• Spirit- Spirit healing is similar to soul healing from a mechanical standpoint, but focuses on the spirit, or shade, rather than the soul. The exact nature of the shade is something of a mystery, even now. It exists independent of the mind, but typically flees the body after brain death. However, destruction of the body doesn't destroy the shade. Incorporeal shades are known to be the mechanism behind reports of ghost stories and hauntings. Surprisingly, the lore in popular culture is correct, insofar as violent deaths or strong regrets can cause a shade to linger after the death of the body. Most, however, move on. To where isn't known, despite the best efforts of religion and mysticism throughout the ages. Soul Healers act directly upon the shade. They're somewhat more effective than Mind Healers at treating physical ailments, but their primary focus is treating injuries and ailments of the spirit. Traumatic events leave their marks not only on the body, but on the shade. Modern mundane science can recognize the mechanical symptoms of things like PTSD or depression, but without knowledge of the shade, are unable to do more than address those symptoms. Spirit Healers, on the other hand, can cure the underlying causes, without having to rely on clumsy and often counterproductive chemical treatments. Spirit healing is a slow, gradual process compared to the other healing methods. It can take days or weeks of treatment to for the patient to fully recover, which makes it less practical for emergency medicine. However, in the realm of psychiatric medicine, Spirit Healers are worth their weight in any precious metal you care to name.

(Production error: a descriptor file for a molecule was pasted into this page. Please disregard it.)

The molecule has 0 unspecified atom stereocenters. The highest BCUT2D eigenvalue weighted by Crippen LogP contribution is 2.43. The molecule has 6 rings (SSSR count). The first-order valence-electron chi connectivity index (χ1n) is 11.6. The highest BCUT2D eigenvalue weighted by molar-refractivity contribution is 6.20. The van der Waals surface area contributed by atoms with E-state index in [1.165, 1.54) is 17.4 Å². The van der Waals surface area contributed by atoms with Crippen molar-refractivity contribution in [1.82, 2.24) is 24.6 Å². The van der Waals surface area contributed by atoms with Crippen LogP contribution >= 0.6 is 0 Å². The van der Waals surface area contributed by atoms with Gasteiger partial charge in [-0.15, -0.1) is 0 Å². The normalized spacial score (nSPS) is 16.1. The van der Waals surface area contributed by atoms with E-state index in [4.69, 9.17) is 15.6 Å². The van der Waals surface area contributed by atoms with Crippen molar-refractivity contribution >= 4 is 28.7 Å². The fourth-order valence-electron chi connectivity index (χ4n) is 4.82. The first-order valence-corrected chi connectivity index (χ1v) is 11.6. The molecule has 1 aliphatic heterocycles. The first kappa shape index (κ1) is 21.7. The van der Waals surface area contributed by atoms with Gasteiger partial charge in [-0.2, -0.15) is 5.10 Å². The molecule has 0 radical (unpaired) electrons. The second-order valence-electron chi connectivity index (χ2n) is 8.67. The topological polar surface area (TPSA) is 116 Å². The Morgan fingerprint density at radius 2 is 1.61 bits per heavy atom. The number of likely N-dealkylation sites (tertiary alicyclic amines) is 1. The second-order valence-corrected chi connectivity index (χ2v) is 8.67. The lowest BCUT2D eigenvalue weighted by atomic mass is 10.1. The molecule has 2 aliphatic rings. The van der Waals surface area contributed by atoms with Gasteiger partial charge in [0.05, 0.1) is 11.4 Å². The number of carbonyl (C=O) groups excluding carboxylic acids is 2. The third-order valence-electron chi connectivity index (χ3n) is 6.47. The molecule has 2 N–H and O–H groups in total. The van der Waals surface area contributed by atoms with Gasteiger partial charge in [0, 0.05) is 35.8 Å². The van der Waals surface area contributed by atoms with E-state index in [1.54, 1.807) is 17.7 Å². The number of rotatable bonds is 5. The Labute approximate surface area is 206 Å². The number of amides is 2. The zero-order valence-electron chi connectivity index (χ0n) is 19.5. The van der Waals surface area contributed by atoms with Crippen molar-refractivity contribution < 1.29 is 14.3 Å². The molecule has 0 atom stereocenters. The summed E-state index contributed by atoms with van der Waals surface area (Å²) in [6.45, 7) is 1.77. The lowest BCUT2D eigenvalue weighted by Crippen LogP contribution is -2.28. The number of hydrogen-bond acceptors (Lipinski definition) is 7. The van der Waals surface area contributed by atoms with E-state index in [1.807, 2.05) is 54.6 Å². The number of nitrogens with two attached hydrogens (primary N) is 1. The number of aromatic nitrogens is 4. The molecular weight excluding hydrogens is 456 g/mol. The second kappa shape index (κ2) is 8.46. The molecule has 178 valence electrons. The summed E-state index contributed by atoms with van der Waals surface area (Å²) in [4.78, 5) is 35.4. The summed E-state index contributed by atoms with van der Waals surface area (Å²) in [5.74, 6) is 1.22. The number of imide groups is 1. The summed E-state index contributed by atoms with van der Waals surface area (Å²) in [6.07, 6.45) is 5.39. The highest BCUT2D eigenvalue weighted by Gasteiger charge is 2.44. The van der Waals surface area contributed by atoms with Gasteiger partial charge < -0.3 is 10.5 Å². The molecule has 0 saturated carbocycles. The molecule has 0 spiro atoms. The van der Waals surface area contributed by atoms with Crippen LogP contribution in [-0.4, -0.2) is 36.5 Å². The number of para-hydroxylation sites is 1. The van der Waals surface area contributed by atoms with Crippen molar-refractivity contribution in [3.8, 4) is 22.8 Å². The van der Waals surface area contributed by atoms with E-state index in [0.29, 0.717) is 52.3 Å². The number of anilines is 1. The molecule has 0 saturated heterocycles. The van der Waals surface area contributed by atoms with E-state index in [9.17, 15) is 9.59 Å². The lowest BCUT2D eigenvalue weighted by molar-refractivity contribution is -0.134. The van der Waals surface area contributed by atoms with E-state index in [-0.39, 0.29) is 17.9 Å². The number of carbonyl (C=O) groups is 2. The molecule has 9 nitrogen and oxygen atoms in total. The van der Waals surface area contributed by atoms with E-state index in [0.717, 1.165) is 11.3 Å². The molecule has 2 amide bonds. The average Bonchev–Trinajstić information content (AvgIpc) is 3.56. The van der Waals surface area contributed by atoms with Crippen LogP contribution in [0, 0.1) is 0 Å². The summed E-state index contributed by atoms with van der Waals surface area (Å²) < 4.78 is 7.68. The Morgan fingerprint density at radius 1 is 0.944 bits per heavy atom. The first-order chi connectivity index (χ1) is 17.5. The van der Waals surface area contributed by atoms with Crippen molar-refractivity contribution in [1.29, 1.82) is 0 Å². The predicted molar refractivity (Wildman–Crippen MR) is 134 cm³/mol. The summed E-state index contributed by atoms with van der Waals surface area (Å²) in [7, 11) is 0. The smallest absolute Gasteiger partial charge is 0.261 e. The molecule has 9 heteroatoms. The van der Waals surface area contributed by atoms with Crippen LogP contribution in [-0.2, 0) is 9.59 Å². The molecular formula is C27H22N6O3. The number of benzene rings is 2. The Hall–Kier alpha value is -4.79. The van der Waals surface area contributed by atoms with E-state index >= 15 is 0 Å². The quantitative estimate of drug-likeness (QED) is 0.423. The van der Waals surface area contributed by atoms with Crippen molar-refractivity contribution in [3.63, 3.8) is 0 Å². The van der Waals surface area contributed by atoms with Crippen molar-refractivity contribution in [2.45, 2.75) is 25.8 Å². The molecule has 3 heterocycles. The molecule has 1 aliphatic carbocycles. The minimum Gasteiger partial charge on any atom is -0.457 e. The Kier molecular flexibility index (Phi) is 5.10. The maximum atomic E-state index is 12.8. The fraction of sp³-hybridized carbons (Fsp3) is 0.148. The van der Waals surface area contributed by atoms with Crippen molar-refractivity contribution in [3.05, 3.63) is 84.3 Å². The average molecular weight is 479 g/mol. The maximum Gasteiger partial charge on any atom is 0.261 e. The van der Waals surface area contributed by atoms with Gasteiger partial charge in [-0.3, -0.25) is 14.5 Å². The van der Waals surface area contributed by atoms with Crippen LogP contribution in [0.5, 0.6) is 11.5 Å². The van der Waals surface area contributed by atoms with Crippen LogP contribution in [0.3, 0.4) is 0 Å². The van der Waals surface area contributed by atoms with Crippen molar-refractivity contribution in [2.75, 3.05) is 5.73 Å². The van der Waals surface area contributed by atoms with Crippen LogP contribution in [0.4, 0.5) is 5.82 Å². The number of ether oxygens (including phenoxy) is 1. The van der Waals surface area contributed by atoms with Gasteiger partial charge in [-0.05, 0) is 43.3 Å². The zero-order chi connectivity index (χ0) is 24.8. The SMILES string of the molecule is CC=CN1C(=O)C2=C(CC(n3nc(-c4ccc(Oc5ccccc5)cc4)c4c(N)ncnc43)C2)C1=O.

• The Conjurer- The thespians of the world are attracted to the Conjurer. They tend to be naturally gifted actors, and more often than not, liars. Being a compulsive liar isn't necessarily a prerequisite for aspecting under the Conjurer, but it does seem to help.